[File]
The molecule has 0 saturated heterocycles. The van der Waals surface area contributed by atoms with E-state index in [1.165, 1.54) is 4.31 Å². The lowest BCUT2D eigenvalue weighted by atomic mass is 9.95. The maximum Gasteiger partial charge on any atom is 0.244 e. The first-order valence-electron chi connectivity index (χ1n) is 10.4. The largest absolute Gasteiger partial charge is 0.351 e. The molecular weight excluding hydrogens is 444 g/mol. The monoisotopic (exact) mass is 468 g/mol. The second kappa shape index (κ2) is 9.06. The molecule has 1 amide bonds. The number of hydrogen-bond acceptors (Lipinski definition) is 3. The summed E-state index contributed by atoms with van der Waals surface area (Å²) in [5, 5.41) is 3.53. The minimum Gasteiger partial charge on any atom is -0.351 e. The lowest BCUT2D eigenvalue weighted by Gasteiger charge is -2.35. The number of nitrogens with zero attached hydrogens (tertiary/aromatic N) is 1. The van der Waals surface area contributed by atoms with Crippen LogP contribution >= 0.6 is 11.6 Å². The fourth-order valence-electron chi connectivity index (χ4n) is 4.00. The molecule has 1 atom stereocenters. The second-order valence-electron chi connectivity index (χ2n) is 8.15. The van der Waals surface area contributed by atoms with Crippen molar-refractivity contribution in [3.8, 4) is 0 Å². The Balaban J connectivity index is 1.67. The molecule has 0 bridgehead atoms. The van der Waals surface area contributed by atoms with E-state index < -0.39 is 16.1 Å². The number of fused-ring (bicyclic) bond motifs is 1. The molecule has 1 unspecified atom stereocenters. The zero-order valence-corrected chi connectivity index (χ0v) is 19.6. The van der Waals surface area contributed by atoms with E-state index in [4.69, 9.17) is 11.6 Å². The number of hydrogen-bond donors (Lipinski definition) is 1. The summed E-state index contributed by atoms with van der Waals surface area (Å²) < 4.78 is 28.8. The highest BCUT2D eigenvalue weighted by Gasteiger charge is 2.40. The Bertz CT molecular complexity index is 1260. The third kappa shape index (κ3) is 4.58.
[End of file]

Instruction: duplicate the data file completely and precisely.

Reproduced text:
The molecule has 0 saturated heterocycles. The van der Waals surface area contributed by atoms with E-state index in [1.165, 1.54) is 4.31 Å². The lowest BCUT2D eigenvalue weighted by atomic mass is 9.95. The maximum Gasteiger partial charge on any atom is 0.244 e. The first-order valence-electron chi connectivity index (χ1n) is 10.4. The largest absolute Gasteiger partial charge is 0.351 e. The molecular weight excluding hydrogens is 444 g/mol. The monoisotopic (exact) mass is 468 g/mol. The second kappa shape index (κ2) is 9.06. The molecule has 1 amide bonds. The number of hydrogen-bond acceptors (Lipinski definition) is 3. The summed E-state index contributed by atoms with van der Waals surface area (Å²) in [5, 5.41) is 3.53. The minimum Gasteiger partial charge on any atom is -0.351 e. The lowest BCUT2D eigenvalue weighted by Gasteiger charge is -2.35. The number of nitrogens with zero attached hydrogens (tertiary/aromatic N) is 1. The van der Waals surface area contributed by atoms with Crippen LogP contribution >= 0.6 is 11.6 Å². The fourth-order valence-electron chi connectivity index (χ4n) is 4.00. The molecule has 1 atom stereocenters. The second-order valence-electron chi connectivity index (χ2n) is 8.15. The van der Waals surface area contributed by atoms with Crippen molar-refractivity contribution in [3.8, 4) is 0 Å². The Balaban J connectivity index is 1.67. The molecule has 0 bridgehead atoms. The van der Waals surface area contributed by atoms with E-state index < -0.39 is 16.1 Å². The number of fused-ring (bicyclic) bond motifs is 1. The molecule has 1 unspecified atom stereocenters. The zero-order valence-corrected chi connectivity index (χ0v) is 19.6. The van der Waals surface area contributed by atoms with E-state index in [4.69, 9.17) is 11.6 Å². The number of hydrogen-bond donors (Lipinski definition) is 1. The summed E-state index contributed by atoms with van der Waals surface area (Å²) < 4.78 is 28.8. The highest BCUT2D eigenvalue weighted by Gasteiger charge is 2.40. The Bertz CT molecular complexity index is 1260. The third kappa shape index (κ3) is 4.58.